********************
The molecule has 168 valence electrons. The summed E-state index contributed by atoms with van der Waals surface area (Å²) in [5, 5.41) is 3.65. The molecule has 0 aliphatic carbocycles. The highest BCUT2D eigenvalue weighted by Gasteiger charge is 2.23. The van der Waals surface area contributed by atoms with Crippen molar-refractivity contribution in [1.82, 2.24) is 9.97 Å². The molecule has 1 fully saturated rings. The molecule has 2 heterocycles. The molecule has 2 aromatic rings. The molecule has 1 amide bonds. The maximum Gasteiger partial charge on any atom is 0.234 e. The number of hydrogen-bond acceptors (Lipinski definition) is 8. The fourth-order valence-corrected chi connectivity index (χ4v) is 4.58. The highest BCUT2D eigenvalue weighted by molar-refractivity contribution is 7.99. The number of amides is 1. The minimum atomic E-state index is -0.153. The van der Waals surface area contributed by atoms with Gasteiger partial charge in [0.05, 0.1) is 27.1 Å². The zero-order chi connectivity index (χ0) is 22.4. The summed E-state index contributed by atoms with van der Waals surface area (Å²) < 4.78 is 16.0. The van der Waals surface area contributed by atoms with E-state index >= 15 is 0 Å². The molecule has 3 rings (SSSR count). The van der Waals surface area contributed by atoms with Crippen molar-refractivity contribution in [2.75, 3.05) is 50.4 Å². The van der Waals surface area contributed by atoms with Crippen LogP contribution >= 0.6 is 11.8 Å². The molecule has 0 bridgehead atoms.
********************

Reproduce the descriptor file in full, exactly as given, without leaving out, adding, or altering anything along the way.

The molecule has 168 valence electrons. The summed E-state index contributed by atoms with van der Waals surface area (Å²) in [5, 5.41) is 3.65. The molecule has 0 aliphatic carbocycles. The highest BCUT2D eigenvalue weighted by Gasteiger charge is 2.23. The van der Waals surface area contributed by atoms with Crippen molar-refractivity contribution in [1.82, 2.24) is 9.97 Å². The molecule has 1 fully saturated rings. The molecule has 2 heterocycles. The molecule has 2 aromatic rings. The molecule has 1 amide bonds. The maximum Gasteiger partial charge on any atom is 0.234 e. The number of hydrogen-bond acceptors (Lipinski definition) is 8. The fourth-order valence-corrected chi connectivity index (χ4v) is 4.58. The highest BCUT2D eigenvalue weighted by molar-refractivity contribution is 7.99. The number of amides is 1. The minimum atomic E-state index is -0.153. The van der Waals surface area contributed by atoms with Gasteiger partial charge in [0.05, 0.1) is 27.1 Å². The zero-order chi connectivity index (χ0) is 22.4. The summed E-state index contributed by atoms with van der Waals surface area (Å²) < 4.78 is 16.0. The van der Waals surface area contributed by atoms with E-state index >= 15 is 0 Å². The molecule has 3 rings (SSSR count). The van der Waals surface area contributed by atoms with Crippen molar-refractivity contribution in [2.75, 3.05) is 50.4 Å². The van der Waals surface area contributed by atoms with Crippen LogP contribution >= 0.6 is 11.8 Å². The molecule has 0 bridgehead atoms.